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  1. Lewis, Stephanie Lacefield PhD, RN, CNE


Background: The survival rate for infants born with life-threatening problems has improved greatly over the last few decades. Nevertheless, infants still die in neonatal intensive care units (NICUs) every day. Despite existing standards of care, some aspects of end-of-life care (EOLC) are still not delivered consistently. Little is known about how NICU nurses' individual experiences affect EOLC.


Purpose: The purpose of this study was to explore, through lived and told stories, the affective, interactional, and meaning-related responses that NICU nurses have while caring for dying infants and their families. Coping strategies and changes in practice were also explored.


Methods: Thirty-six members of the National Association of Neonatal Nurses submitted written narratives about an EOLC experience during which the nurse experienced strong emotions.


Findings: Narrative analysis revealed many affective responses, but 3 were the most frequent: responsibility, moral distress, and identification. Coping methods included healthy and less healthy strategies, such as colleague support, informal and formal debriefing, practicing intentional gratefulness, avoidance, and compartmentalization. Changes in practice identified were universally described as professional growth through the use of reflective practice.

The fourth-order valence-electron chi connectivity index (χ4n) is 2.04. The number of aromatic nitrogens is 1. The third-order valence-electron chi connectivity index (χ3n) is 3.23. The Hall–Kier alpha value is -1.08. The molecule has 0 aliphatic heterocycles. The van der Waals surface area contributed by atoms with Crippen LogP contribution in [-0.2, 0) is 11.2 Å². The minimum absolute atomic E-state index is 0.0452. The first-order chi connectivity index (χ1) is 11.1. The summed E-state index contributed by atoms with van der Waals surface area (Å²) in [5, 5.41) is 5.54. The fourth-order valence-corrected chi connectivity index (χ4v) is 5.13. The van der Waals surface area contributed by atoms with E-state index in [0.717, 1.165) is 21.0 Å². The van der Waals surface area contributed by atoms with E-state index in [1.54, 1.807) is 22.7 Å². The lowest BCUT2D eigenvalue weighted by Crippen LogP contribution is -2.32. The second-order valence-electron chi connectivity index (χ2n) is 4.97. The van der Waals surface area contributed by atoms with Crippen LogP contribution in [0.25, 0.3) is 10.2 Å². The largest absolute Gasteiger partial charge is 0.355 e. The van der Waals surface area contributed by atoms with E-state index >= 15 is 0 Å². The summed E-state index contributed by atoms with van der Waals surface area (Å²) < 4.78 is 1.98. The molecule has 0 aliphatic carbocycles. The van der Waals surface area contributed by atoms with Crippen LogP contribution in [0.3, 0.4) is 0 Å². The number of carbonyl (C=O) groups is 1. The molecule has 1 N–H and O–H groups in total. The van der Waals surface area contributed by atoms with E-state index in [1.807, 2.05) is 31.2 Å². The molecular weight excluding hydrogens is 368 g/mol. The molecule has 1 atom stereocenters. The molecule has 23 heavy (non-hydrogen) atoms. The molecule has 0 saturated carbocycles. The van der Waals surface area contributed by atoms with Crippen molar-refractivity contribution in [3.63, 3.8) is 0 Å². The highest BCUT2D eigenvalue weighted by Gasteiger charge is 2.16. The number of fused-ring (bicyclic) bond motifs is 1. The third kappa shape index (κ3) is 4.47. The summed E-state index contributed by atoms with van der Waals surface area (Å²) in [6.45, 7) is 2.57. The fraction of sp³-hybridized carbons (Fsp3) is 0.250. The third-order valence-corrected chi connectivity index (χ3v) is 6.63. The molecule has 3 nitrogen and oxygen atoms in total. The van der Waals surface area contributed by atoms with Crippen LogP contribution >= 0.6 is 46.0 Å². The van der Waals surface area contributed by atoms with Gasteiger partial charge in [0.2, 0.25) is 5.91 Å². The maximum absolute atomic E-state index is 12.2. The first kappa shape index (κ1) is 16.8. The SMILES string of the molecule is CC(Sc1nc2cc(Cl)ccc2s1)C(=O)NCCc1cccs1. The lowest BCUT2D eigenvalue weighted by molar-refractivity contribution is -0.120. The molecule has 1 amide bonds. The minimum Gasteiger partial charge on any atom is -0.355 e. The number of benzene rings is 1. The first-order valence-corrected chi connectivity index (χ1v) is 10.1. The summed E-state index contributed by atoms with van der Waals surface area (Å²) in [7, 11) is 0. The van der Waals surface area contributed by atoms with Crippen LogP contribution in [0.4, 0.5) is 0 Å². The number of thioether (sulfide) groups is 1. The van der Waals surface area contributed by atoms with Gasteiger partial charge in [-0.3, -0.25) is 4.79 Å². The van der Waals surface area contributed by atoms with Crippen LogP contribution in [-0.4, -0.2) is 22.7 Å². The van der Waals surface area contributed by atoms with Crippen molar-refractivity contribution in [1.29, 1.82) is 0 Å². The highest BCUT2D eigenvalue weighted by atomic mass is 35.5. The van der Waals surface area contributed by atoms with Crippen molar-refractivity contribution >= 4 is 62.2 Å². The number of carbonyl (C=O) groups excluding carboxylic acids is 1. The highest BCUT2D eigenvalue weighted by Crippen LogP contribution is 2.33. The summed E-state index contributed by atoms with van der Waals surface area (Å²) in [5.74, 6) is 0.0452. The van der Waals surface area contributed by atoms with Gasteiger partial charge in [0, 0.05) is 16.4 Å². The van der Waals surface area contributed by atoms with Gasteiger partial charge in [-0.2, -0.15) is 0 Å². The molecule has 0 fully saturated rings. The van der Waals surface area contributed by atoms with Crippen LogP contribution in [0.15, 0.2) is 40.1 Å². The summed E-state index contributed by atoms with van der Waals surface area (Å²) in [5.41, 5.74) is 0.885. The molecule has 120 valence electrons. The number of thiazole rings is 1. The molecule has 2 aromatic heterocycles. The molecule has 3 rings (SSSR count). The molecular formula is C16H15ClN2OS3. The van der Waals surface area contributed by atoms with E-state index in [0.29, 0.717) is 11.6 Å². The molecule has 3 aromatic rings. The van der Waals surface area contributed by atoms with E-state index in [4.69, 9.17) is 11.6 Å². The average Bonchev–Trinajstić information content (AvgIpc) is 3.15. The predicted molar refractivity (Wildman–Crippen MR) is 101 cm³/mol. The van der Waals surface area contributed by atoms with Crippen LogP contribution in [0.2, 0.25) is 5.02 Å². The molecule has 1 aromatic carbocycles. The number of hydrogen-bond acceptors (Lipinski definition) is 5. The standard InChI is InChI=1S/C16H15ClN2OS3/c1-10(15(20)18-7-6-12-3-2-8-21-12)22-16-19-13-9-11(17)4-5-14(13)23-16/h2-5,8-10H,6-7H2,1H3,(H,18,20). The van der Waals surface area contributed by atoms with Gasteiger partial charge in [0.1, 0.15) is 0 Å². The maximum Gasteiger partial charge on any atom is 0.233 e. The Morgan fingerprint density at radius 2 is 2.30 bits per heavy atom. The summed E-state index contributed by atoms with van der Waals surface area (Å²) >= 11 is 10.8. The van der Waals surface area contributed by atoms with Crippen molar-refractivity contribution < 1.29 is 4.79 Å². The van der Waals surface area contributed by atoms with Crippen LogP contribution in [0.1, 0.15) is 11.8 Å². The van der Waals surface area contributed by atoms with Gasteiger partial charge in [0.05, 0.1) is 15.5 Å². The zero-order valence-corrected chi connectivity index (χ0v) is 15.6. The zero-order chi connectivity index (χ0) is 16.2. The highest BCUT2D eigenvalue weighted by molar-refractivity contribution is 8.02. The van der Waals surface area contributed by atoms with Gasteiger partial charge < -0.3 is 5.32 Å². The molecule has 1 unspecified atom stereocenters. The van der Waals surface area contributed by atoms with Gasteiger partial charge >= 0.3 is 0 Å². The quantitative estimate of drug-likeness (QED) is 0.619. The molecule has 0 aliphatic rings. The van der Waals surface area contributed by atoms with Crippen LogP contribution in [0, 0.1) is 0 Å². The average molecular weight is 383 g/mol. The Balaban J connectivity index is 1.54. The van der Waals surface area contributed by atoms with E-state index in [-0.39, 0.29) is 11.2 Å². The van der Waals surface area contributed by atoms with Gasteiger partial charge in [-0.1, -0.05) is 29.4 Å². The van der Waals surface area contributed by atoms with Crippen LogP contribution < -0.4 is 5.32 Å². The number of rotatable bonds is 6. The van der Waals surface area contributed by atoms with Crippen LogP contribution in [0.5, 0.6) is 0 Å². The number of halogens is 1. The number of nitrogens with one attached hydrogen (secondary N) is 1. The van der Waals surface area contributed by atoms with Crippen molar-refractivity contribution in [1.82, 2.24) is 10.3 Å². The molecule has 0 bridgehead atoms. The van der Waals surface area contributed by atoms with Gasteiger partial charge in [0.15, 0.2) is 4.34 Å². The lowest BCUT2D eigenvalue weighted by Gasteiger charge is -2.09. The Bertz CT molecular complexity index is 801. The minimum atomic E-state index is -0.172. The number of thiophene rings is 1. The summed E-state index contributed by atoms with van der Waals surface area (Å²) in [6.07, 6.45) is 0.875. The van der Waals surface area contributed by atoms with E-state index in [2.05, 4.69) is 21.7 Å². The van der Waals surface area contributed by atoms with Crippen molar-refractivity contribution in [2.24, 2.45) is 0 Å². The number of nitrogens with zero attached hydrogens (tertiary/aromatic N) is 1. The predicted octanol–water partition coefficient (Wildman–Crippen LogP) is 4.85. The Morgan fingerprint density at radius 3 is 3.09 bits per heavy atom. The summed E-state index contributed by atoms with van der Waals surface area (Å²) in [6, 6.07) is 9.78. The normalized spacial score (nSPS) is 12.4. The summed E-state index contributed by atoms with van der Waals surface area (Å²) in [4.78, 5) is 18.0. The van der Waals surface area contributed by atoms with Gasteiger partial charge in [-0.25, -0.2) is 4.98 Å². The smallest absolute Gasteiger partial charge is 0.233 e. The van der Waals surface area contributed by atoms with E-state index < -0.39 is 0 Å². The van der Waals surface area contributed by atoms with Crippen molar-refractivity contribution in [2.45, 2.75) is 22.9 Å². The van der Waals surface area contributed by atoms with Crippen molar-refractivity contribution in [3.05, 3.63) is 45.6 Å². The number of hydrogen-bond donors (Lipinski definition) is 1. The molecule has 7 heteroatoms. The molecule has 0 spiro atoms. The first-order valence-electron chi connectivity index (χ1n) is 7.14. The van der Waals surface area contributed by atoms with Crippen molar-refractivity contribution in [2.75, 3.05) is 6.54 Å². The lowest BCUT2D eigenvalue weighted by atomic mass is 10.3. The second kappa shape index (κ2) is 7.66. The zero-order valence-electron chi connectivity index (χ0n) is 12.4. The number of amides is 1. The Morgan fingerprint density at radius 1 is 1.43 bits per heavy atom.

Implications for Practice & Research: Educators should discuss the range of emotions experienced by caregivers related to EOLC and healthy coping strategies and encourage the use of reflective practice as a facilitator of professional growth. Nurse leaders should promote supportive environments in NICUs and ensure debriefing opportunities for nurses who have recently cared for a dying infant. Future research should focus on formulating interventions to utilize debriefing with NICU nurses and perhaps the development of EOLC mentors.